Jan

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    Actually didn't get today, but rather a X-mas gift that I just reviewed today.  I have never used PE parts before but this one seems very interesting. 

100_5931.thumb.JPG.7629f88e4bd6f1983b80afbb73abbb38.JPG    It's made of two very thin sheets of steel rather than brass, but I am assuming the principal is the same.  It doesn't require glue as it use slots and tabs to hold it together.   

100_5933.thumb.JPG.f562cd4ed96f3beb43fdbd2e00e97155.JPG    The four sheets of instructions seem complete and straight forward.

100_5934.thumb.JPG.47bc6caae0db4620cd13f06fd486c91b.JPG

100_5936.thumb.JPG.03472c8a466ec0cbd50d230a6d74a7dd.JPG

100_5936.thumb.JPG.03472c8a466ec0cbd50d230a6d74a7dd.JPG

 

100_5937.thumb.JPG.bbff1c848601e91e73a0e077e82de54d.JPG Unfortunately I don't have any of the tools or the knowhow to work with it.  I've seen a few videos, but wouldn't know a decent bender from a poor one.  I have noticed that the bending fingers have many different shapes available similar to the sketches below.

100_5942.thumb.JPG.9acf25dadf09b2fb2d60d35e8ecbf3bd.JPG

    Most of the more affordable ($20-$40) bending brakes have A or B shaped edges.  That blunt edge would seem to be for just 90 degree bends, which would be a problem for lesser angles.  Shapes C and D would seem to be better suited for those bends, however they seem to be on the units in the $80-$100 units which would be a little steep for a tool only used for this one kit.  The question I think is, can the A or B shapes actually handle multiple angles since the kit has many five or more sided shapes to form.  Since bending the pieces more than two or three times will likely break them, getting the bends right the first time would be much prefered.  Or am I missing something here? :unsure:

 

 

100_5935.JPG

Edited by BETAQDAVE
extra photos at end

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I’ve made a few “metal” models and most of the the bending I did with tweezers or tiny needle nose pliers. I used various things for the cylindrical bends (drill bits, dowels, etc). The only need for a vending tool from the models I did was when you are attempting to bend a long thin edge. I hope you let us know how it turns out.

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Most bends can be made with a couple of tools already in the workshop: a steel ruler and a scalpel blade. This is the way model railroaders worked for a long time before PE was 'discovered'.by plastic modellers.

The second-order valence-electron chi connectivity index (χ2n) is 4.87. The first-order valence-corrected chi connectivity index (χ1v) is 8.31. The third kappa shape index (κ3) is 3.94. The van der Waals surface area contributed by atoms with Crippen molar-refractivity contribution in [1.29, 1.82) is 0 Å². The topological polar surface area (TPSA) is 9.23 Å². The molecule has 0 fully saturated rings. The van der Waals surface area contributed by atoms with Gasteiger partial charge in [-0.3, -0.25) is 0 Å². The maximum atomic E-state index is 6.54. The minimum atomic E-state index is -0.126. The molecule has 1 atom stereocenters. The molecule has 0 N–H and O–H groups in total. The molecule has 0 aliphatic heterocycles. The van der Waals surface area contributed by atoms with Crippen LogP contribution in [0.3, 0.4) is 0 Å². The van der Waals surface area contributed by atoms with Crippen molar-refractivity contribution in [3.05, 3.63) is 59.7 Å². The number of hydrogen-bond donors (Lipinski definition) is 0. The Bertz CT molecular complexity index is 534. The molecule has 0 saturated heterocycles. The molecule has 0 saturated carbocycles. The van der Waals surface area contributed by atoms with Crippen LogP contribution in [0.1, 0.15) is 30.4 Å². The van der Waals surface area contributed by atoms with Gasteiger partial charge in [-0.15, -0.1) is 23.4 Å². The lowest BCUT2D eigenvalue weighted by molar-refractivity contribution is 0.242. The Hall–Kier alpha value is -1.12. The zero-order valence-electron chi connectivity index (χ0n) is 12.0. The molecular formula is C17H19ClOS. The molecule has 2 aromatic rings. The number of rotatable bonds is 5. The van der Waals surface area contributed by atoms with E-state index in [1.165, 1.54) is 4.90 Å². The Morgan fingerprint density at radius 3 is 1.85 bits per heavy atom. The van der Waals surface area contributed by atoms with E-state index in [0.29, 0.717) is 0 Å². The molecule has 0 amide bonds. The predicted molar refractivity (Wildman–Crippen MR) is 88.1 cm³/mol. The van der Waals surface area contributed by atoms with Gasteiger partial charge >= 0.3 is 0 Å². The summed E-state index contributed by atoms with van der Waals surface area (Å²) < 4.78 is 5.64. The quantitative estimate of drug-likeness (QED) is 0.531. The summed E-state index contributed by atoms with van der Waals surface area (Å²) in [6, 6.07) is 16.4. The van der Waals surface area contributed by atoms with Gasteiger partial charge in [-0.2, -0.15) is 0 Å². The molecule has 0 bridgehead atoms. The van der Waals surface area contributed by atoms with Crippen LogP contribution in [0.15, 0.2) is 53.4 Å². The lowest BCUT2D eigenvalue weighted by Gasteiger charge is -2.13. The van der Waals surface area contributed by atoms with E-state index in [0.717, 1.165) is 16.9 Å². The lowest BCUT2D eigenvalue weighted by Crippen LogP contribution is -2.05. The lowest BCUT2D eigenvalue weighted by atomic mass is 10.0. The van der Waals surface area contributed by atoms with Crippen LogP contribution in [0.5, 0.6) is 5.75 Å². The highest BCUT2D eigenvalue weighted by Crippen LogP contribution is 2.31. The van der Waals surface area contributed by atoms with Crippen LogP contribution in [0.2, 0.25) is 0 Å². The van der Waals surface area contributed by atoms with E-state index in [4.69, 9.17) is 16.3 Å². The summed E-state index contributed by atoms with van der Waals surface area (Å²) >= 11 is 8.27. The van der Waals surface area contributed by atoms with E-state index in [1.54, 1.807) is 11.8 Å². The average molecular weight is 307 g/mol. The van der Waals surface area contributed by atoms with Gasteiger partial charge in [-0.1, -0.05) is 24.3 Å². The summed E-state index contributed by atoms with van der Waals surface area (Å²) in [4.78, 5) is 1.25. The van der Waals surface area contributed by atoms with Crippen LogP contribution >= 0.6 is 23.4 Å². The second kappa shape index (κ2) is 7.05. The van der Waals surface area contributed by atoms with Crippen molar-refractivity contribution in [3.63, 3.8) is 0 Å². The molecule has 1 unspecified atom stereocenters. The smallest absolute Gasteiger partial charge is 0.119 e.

I use a tab as an example. Lay the part to be folded/bent on a hard surface. Glass works best.

Place the edge of the ruler across the workpiece with the tab to be bent exposed. The edge should be exactly where you want the inside of the completed fold. Press firmly.

Slide a scalpel blade under the tab as far as the fold line. Keeping it straight, and double-checking that the ruler has not moved, twist the blade toward the fold line. I find it helps to focus on the edge instead of looking at the progress of the fold. The folded tab is as good as any produced by the aftermarket folding devices.

With thicker material, use the scalpel to start the process and finish with a Stanley blade (box cutter).

 

It may be that your kit requires aftermarket tools to produce certain angles/shapes, but the method described above works. Try a few with scraps cut from the fret.

I assume it is stainless steel? You will find (no surprise) that the effort required to make a bend can vary quite a bit from one thickness to another but the thing to watch out for is the thicker SS may not give sharp bends without extra pressure on the ruler.

 

Looks like quite a kit!

 

Bruce

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10 hours ago, BETAQDAVE said:

    Actually didn't get today, but rather a X-mas gift that I just reviewed today.  I have never used PE parts before but this one seems very interesting. 

100_5931.thumb.JPG.7629f88e4bd6f1983b80afbb73abbb38.JPG    It's made of two very thin sheets of steel rather than brass, but I am assuming the principal is the same.  It doesn't require glue as it use slots and tabs to hold it together.   

100_5933.thumb.JPG.f562cd4ed96f3beb43fdbd2e00e97155.JPG    The four sheets of instructions seem complete and straight forward.

100_5934.thumb.JPG.47bc6caae0db4620cd13f06fd486c91b.JPG